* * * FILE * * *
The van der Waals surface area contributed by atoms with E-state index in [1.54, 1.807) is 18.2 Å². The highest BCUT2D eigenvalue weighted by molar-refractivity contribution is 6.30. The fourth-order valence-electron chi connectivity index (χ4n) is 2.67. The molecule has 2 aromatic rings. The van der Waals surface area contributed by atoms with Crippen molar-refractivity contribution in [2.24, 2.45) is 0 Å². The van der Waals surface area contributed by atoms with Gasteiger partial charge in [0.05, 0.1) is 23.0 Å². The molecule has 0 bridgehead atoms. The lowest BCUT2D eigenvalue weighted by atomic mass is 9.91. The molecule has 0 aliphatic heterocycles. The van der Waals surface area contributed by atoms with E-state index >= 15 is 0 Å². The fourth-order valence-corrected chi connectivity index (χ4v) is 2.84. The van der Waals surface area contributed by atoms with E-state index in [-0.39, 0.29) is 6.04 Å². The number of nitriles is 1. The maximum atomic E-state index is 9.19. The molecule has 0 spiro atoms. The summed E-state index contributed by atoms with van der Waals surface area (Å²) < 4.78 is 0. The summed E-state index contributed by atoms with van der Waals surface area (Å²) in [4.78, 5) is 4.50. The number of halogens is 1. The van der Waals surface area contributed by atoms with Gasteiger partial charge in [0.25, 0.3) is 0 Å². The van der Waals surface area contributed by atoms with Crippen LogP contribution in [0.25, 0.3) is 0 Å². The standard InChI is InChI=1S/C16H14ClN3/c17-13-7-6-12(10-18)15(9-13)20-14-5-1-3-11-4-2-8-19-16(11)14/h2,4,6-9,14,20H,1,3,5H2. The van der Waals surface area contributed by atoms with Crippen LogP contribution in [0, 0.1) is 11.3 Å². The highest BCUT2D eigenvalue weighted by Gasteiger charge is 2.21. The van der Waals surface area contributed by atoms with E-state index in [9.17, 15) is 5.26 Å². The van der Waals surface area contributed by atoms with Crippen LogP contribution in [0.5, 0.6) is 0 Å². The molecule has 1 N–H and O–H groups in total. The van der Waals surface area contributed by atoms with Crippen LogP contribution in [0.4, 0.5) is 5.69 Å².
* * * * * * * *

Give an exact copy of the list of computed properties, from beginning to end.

The van der Waals surface area contributed by atoms with E-state index in [1.54, 1.807) is 18.2 Å². The highest BCUT2D eigenvalue weighted by molar-refractivity contribution is 6.30. The fourth-order valence-electron chi connectivity index (χ4n) is 2.67. The molecule has 2 aromatic rings. The van der Waals surface area contributed by atoms with Crippen molar-refractivity contribution in [2.24, 2.45) is 0 Å². The van der Waals surface area contributed by atoms with Gasteiger partial charge in [0.05, 0.1) is 23.0 Å². The molecule has 0 bridgehead atoms. The lowest BCUT2D eigenvalue weighted by atomic mass is 9.91. The molecule has 0 aliphatic heterocycles. The van der Waals surface area contributed by atoms with E-state index >= 15 is 0 Å². The fourth-order valence-corrected chi connectivity index (χ4v) is 2.84. The van der Waals surface area contributed by atoms with E-state index in [-0.39, 0.29) is 6.04 Å². The number of nitriles is 1. The maximum atomic E-state index is 9.19. The molecule has 0 spiro atoms. The summed E-state index contributed by atoms with van der Waals surface area (Å²) < 4.78 is 0. The summed E-state index contributed by atoms with van der Waals surface area (Å²) in [4.78, 5) is 4.50. The number of halogens is 1. The van der Waals surface area contributed by atoms with Gasteiger partial charge in [0.25, 0.3) is 0 Å². The van der Waals surface area contributed by atoms with Crippen LogP contribution in [0.25, 0.3) is 0 Å². The standard InChI is InChI=1S/C16H14ClN3/c17-13-7-6-12(10-18)15(9-13)20-14-5-1-3-11-4-2-8-19-16(11)14/h2,4,6-9,14,20H,1,3,5H2. The van der Waals surface area contributed by atoms with Crippen LogP contribution in [0, 0.1) is 11.3 Å². The highest BCUT2D eigenvalue weighted by Gasteiger charge is 2.21. The van der Waals surface area contributed by atoms with E-state index in [9.17, 15) is 5.26 Å². The van der Waals surface area contributed by atoms with Crippen LogP contribution in [0.5, 0.6) is 0 Å². The molecule has 1 N–H and O–H groups in total. The van der Waals surface area contributed by atoms with Crippen LogP contribution in [0.4, 0.5) is 5.69 Å².